Relativism is the idea that views are relative to differences in perception and consideration. There is no universal, objective truth according to relativism; rather each point of view has its own truth. [1]

The major categories of relativism vary in their degree of scope and controversy. [2] Moral relativism encompasses the differences in moral judgments among people and cultures. [3] Truth relativism is the doctrine that there are no absolute truths, i.e., that truth is always relative to some particular frame of reference, such as a language or a culture ( cultural relativism). [4] Descriptive relativism, as the name implies, seeks to decribe the differences among cultures and people without evaluation, while normative relativism evaluates the morality or truthfulness of views within a given framework.

"There is nothing either good or bad, but thinking makes it so." - Hamlet: Act 2, Scene 2.

Forms of relativism

Anthropological versus philosophical relativism

Anthropological relativism refers to a methodological stance, in which the researcher suspends (or brackets) his or her own cultural biases while attempting to understand beliefs and behaviors in their local contexts. This has become known as methodological relativism, and concerns itself specifically with avoiding ethnocentrism or the application of one's own cultural standards to the assessment of other cultures. [5] This is also the basis of the so-called " emic" and " etic" distinction, in which:

  • An emic or insider account of behavior is a description of a society in terms that are meaningful to the participant or actor's own culture; an emic account is therefore culture-specific, and typically refers to what is considered " common sense" within the culture under observation.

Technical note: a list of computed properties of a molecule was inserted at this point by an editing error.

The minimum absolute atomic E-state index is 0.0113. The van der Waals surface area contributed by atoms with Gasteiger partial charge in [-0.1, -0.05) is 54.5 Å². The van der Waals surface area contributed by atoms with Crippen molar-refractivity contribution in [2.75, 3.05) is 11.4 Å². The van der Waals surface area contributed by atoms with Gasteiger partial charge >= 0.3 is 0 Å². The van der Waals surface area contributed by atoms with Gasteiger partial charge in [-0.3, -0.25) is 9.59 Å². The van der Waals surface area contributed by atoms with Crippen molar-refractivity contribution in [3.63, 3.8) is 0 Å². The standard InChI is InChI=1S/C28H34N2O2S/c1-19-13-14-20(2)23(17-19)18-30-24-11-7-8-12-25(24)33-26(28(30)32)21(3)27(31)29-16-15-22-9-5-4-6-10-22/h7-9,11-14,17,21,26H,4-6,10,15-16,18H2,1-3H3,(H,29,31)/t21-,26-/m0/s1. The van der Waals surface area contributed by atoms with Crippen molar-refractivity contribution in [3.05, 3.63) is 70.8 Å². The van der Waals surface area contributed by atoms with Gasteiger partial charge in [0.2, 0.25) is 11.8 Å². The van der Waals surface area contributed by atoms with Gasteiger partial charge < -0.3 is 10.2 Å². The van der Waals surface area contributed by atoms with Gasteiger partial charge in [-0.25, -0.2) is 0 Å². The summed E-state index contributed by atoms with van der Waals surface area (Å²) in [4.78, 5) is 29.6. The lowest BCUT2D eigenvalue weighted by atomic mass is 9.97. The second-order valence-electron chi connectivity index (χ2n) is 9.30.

• An etic or outsider account is a description of a society by an observer, in terms that can be applied to other cultures; that is, an etic account is culturally neutral, and typically refers to the conceptual framework of the social scientist. (This is complicated when it is scientific research itself that is under study, or when there is theoretical or terminological disagreement within the social sciences.)

Philosophical relativism, in contrast, asserts that the truth of a proposition depends on the metaphysical, or theoretical frame, or the instrumental method, or the context in which the proposition is expressed, or on the person, groups, or culture who interpret the proposition. [6]

Methodological relativism and philosophical relativism can exist independently from one another, but most anthropologists base their methodological relativism on that of the philosophical variety. [7]

Descriptive versus normative relativism

The concept of relativism also has importance both for philosophers and for anthropologists in another way. In general, anthropologists engage in descriptive relativism, whereas philosophers engage in normative relativism, although there is some overlap (for example, descriptive relativism can pertain to concepts, normative relativism to truth).